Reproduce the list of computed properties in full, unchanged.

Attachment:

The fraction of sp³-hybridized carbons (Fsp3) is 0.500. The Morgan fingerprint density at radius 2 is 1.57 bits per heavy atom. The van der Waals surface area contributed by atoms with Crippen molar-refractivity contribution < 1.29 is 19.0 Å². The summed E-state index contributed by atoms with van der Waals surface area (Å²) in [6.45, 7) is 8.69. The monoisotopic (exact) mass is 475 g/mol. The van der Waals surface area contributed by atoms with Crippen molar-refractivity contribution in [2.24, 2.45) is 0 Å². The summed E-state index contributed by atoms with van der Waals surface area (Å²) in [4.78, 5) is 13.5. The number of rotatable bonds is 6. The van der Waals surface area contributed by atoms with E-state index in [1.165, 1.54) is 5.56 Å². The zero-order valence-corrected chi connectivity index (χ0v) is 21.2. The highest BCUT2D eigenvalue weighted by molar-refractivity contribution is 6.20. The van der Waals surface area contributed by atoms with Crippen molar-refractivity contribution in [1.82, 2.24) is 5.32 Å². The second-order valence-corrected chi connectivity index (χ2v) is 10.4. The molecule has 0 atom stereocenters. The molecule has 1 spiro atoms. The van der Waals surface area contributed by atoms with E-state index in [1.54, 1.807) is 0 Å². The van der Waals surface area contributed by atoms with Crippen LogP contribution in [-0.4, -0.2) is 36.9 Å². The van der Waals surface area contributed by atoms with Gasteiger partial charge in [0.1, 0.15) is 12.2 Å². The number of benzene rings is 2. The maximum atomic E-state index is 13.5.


The fraction of sp³-hybridized carbons (Fsp3) is 0.500. The Morgan fingerprint density at radius 2 is 1.57 bits per heavy atom. The van der Waals surface area contributed by atoms with Crippen molar-refractivity contribution < 1.29 is 19.0 Å². The summed E-state index contributed by atoms with van der Waals surface area (Å²) in [6.45, 7) is 8.69. The monoisotopic (exact) mass is 475 g/mol. The van der Waals surface area contributed by atoms with Crippen molar-refractivity contribution in [2.24, 2.45) is 0 Å². The summed E-state index contributed by atoms with van der Waals surface area (Å²) in [4.78, 5) is 13.5. The number of rotatable bonds is 6. The van der Waals surface area contributed by atoms with E-state index in [1.165, 1.54) is 5.56 Å². The zero-order valence-corrected chi connectivity index (χ0v) is 21.2. The highest BCUT2D eigenvalue weighted by molar-refractivity contribution is 6.20. The van der Waals surface area contributed by atoms with Crippen molar-refractivity contribution in [1.82, 2.24) is 5.32 Å². The second-order valence-corrected chi connectivity index (χ2v) is 10.4. The molecule has 0 atom stereocenters. The molecule has 1 spiro atoms. The van der Waals surface area contributed by atoms with E-state index in [1.54, 1.807) is 0 Å². The van der Waals surface area contributed by atoms with Crippen LogP contribution in [-0.4, -0.2) is 36.9 Å². The van der Waals surface area contributed by atoms with Gasteiger partial charge in [0.1, 0.15) is 12.2 Å². The number of benzene rings is 2. The maximum atomic E-state index is 13.5.